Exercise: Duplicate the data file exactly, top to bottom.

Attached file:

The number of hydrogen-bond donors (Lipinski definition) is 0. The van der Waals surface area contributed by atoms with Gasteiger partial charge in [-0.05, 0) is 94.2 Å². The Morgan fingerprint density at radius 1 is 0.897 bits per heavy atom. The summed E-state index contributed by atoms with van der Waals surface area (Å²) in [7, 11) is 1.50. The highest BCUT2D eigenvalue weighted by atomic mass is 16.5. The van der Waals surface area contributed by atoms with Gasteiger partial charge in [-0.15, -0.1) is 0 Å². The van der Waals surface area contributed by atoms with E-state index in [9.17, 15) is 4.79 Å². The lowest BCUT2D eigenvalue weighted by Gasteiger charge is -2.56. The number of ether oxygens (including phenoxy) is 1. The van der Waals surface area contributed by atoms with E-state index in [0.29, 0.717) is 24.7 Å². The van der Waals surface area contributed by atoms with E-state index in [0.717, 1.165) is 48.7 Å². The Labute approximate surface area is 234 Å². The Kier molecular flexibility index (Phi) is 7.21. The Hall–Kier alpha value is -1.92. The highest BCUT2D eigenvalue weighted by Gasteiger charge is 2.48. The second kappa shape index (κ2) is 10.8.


The number of hydrogen-bond donors (Lipinski definition) is 0. The van der Waals surface area contributed by atoms with Gasteiger partial charge in [-0.05, 0) is 94.2 Å². The Morgan fingerprint density at radius 1 is 0.897 bits per heavy atom. The summed E-state index contributed by atoms with van der Waals surface area (Å²) in [7, 11) is 1.50. The highest BCUT2D eigenvalue weighted by atomic mass is 16.5. The van der Waals surface area contributed by atoms with Gasteiger partial charge in [-0.15, -0.1) is 0 Å². The van der Waals surface area contributed by atoms with E-state index in [9.17, 15) is 4.79 Å². The lowest BCUT2D eigenvalue weighted by Gasteiger charge is -2.56. The number of ether oxygens (including phenoxy) is 1. The van der Waals surface area contributed by atoms with E-state index in [0.29, 0.717) is 24.7 Å². The van der Waals surface area contributed by atoms with E-state index in [0.717, 1.165) is 48.7 Å². The Labute approximate surface area is 234 Å². The Kier molecular flexibility index (Phi) is 7.21. The Hall–Kier alpha value is -1.92. The highest BCUT2D eigenvalue weighted by Gasteiger charge is 2.48. The second kappa shape index (κ2) is 10.8.